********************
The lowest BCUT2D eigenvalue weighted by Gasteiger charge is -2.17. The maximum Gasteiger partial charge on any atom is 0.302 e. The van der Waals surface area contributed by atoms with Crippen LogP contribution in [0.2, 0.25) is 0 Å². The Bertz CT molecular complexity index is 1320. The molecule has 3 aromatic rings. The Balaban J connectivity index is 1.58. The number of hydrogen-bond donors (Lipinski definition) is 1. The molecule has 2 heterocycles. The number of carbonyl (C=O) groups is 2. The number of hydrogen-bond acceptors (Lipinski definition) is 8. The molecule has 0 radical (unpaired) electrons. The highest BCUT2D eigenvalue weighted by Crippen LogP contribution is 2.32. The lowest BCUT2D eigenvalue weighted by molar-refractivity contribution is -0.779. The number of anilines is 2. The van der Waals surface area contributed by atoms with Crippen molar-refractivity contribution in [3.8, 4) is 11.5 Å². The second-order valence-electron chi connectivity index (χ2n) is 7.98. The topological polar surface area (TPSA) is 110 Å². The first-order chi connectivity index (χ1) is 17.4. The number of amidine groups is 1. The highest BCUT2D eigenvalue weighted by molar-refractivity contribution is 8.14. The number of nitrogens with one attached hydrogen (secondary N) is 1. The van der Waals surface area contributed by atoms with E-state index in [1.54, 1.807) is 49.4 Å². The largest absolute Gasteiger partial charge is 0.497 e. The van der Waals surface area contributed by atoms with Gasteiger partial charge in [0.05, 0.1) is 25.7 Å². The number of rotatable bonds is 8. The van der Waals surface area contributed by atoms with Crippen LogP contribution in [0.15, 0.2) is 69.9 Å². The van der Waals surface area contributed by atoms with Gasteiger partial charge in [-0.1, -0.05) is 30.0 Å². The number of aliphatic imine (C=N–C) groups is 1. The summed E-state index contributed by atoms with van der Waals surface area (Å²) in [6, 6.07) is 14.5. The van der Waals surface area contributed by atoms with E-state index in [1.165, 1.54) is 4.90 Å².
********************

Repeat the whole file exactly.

The lowest BCUT2D eigenvalue weighted by Gasteiger charge is -2.17. The maximum Gasteiger partial charge on any atom is 0.302 e. The van der Waals surface area contributed by atoms with Crippen LogP contribution in [0.2, 0.25) is 0 Å². The Bertz CT molecular complexity index is 1320. The molecule has 3 aromatic rings. The Balaban J connectivity index is 1.58. The number of hydrogen-bond donors (Lipinski definition) is 1. The molecule has 2 heterocycles. The number of carbonyl (C=O) groups is 2. The number of hydrogen-bond acceptors (Lipinski definition) is 8. The molecule has 0 radical (unpaired) electrons. The highest BCUT2D eigenvalue weighted by Crippen LogP contribution is 2.32. The lowest BCUT2D eigenvalue weighted by molar-refractivity contribution is -0.779. The number of anilines is 2. The van der Waals surface area contributed by atoms with Crippen molar-refractivity contribution in [3.8, 4) is 11.5 Å². The second-order valence-electron chi connectivity index (χ2n) is 7.98. The topological polar surface area (TPSA) is 110 Å². The first-order chi connectivity index (χ1) is 17.4. The number of amidine groups is 1. The highest BCUT2D eigenvalue weighted by molar-refractivity contribution is 8.14. The number of nitrogens with one attached hydrogen (secondary N) is 1. The van der Waals surface area contributed by atoms with E-state index in [1.54, 1.807) is 49.4 Å². The largest absolute Gasteiger partial charge is 0.497 e. The van der Waals surface area contributed by atoms with Gasteiger partial charge in [0.05, 0.1) is 25.7 Å². The number of rotatable bonds is 8. The van der Waals surface area contributed by atoms with Crippen LogP contribution in [0.15, 0.2) is 69.9 Å². The van der Waals surface area contributed by atoms with Gasteiger partial charge in [-0.1, -0.05) is 30.0 Å². The number of aliphatic imine (C=N–C) groups is 1. The summed E-state index contributed by atoms with van der Waals surface area (Å²) in [6, 6.07) is 14.5. The van der Waals surface area contributed by atoms with E-state index in [1.165, 1.54) is 4.90 Å².